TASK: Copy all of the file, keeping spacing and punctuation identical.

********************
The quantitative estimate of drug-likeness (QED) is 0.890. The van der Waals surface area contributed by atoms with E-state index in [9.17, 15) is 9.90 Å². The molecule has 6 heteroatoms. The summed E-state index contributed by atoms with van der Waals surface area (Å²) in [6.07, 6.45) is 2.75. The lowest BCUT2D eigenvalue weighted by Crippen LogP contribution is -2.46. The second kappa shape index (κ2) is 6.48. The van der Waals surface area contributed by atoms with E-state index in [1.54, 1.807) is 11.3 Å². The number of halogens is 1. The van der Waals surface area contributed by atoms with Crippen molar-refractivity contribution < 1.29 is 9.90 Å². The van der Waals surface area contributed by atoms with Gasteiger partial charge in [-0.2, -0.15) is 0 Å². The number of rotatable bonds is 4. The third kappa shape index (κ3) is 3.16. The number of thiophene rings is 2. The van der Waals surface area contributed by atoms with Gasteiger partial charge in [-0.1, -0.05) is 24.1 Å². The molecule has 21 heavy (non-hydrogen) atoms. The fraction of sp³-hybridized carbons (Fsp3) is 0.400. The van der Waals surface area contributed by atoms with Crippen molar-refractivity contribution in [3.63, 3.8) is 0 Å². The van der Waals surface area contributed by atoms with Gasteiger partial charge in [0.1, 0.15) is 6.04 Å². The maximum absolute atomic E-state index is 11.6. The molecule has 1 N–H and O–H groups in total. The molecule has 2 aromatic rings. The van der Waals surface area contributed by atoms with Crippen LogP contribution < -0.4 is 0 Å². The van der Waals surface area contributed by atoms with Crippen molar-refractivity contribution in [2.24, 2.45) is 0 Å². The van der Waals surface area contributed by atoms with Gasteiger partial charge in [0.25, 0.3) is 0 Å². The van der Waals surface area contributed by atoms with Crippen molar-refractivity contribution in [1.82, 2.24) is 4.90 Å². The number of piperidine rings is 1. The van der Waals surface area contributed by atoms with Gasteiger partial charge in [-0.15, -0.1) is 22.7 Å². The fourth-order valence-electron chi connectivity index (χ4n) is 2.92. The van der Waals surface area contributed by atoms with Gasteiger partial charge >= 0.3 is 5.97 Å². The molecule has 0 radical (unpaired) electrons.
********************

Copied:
The quantitative estimate of drug-likeness (QED) is 0.890. The van der Waals surface area contributed by atoms with E-state index in [9.17, 15) is 9.90 Å². The molecule has 6 heteroatoms. The summed E-state index contributed by atoms with van der Waals surface area (Å²) in [6.07, 6.45) is 2.75. The lowest BCUT2D eigenvalue weighted by Crippen LogP contribution is -2.46. The second kappa shape index (κ2) is 6.48. The van der Waals surface area contributed by atoms with E-state index in [1.54, 1.807) is 11.3 Å². The number of halogens is 1. The van der Waals surface area contributed by atoms with Crippen molar-refractivity contribution < 1.29 is 9.90 Å². The van der Waals surface area contributed by atoms with Gasteiger partial charge in [-0.2, -0.15) is 0 Å². The number of rotatable bonds is 4. The third kappa shape index (κ3) is 3.16. The number of thiophene rings is 2. The van der Waals surface area contributed by atoms with Gasteiger partial charge in [-0.1, -0.05) is 24.1 Å². The molecule has 21 heavy (non-hydrogen) atoms. The fraction of sp³-hybridized carbons (Fsp3) is 0.400. The van der Waals surface area contributed by atoms with Crippen molar-refractivity contribution in [3.63, 3.8) is 0 Å². The van der Waals surface area contributed by atoms with Gasteiger partial charge in [0.1, 0.15) is 6.04 Å². The maximum absolute atomic E-state index is 11.6. The molecule has 1 N–H and O–H groups in total. The molecule has 2 aromatic rings. The van der Waals surface area contributed by atoms with Crippen LogP contribution < -0.4 is 0 Å². The van der Waals surface area contributed by atoms with Crippen molar-refractivity contribution in [2.24, 2.45) is 0 Å². The van der Waals surface area contributed by atoms with Gasteiger partial charge in [0.25, 0.3) is 0 Å². The van der Waals surface area contributed by atoms with Crippen molar-refractivity contribution in [1.82, 2.24) is 4.90 Å². The number of piperidine rings is 1. The van der Waals surface area contributed by atoms with Gasteiger partial charge in [-0.15, -0.1) is 22.7 Å². The fourth-order valence-electron chi connectivity index (χ4n) is 2.92. The van der Waals surface area contributed by atoms with Gasteiger partial charge >= 0.3 is 5.97 Å². The molecule has 0 radical (unpaired) electrons.